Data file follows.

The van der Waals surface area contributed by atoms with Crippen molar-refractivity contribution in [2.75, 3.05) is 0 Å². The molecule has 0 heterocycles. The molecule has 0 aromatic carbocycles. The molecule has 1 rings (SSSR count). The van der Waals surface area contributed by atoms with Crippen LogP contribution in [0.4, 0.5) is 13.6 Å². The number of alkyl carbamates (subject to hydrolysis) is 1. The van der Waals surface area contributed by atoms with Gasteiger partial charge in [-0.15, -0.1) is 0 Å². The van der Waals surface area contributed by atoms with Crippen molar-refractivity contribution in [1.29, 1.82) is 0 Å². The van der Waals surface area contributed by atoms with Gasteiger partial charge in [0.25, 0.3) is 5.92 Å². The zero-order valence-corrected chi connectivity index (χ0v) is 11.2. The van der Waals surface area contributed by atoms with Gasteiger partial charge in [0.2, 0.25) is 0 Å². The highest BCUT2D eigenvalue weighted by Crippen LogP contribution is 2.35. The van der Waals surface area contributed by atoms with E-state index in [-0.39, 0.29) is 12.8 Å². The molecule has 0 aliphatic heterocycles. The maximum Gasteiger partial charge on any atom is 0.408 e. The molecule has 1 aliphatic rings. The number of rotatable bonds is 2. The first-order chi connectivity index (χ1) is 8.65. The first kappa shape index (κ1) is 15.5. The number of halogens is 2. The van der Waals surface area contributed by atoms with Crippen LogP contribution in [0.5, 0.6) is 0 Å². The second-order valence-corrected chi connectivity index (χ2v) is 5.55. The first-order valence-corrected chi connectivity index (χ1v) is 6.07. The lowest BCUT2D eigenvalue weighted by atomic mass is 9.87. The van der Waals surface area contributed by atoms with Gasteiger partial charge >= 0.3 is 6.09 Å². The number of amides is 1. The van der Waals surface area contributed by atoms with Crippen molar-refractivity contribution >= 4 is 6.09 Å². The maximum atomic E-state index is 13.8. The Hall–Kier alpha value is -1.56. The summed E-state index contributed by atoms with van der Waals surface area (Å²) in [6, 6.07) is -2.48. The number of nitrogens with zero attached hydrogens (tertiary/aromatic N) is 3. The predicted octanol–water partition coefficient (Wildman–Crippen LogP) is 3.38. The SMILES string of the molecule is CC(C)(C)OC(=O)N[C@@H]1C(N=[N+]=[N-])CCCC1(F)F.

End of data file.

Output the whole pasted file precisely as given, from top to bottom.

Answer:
The van der Waals surface area contributed by atoms with Crippen molar-refractivity contribution in [2.75, 3.05) is 0 Å². The molecule has 0 heterocycles. The molecule has 0 aromatic carbocycles. The molecule has 1 rings (SSSR count). The van der Waals surface area contributed by atoms with Crippen LogP contribution in [0.4, 0.5) is 13.6 Å². The number of alkyl carbamates (subject to hydrolysis) is 1. The van der Waals surface area contributed by atoms with Gasteiger partial charge in [-0.15, -0.1) is 0 Å². The van der Waals surface area contributed by atoms with Crippen molar-refractivity contribution in [1.29, 1.82) is 0 Å². The van der Waals surface area contributed by atoms with Gasteiger partial charge in [0.25, 0.3) is 5.92 Å². The zero-order valence-corrected chi connectivity index (χ0v) is 11.2. The van der Waals surface area contributed by atoms with Gasteiger partial charge in [0.2, 0.25) is 0 Å². The highest BCUT2D eigenvalue weighted by Crippen LogP contribution is 2.35. The van der Waals surface area contributed by atoms with E-state index in [-0.39, 0.29) is 12.8 Å². The molecule has 0 aliphatic heterocycles. The maximum Gasteiger partial charge on any atom is 0.408 e. The molecule has 1 aliphatic rings. The number of rotatable bonds is 2. The first-order chi connectivity index (χ1) is 8.65. The first kappa shape index (κ1) is 15.5. The number of halogens is 2. The van der Waals surface area contributed by atoms with Crippen LogP contribution in [0.5, 0.6) is 0 Å². The second-order valence-corrected chi connectivity index (χ2v) is 5.55. The first-order valence-corrected chi connectivity index (χ1v) is 6.07. The lowest BCUT2D eigenvalue weighted by atomic mass is 9.87. The van der Waals surface area contributed by atoms with Gasteiger partial charge >= 0.3 is 6.09 Å². The number of amides is 1. The van der Waals surface area contributed by atoms with Crippen molar-refractivity contribution >= 4 is 6.09 Å². The maximum atomic E-state index is 13.8. The Hall–Kier alpha value is -1.56. The summed E-state index contributed by atoms with van der Waals surface area (Å²) in [6, 6.07) is -2.48. The number of nitrogens with zero attached hydrogens (tertiary/aromatic N) is 3. The predicted octanol–water partition coefficient (Wildman–Crippen LogP) is 3.38. The SMILES string of the molecule is CC(C)(C)OC(=O)N[C@@H]1C(N=[N+]=[N-])CCCC1(F)F.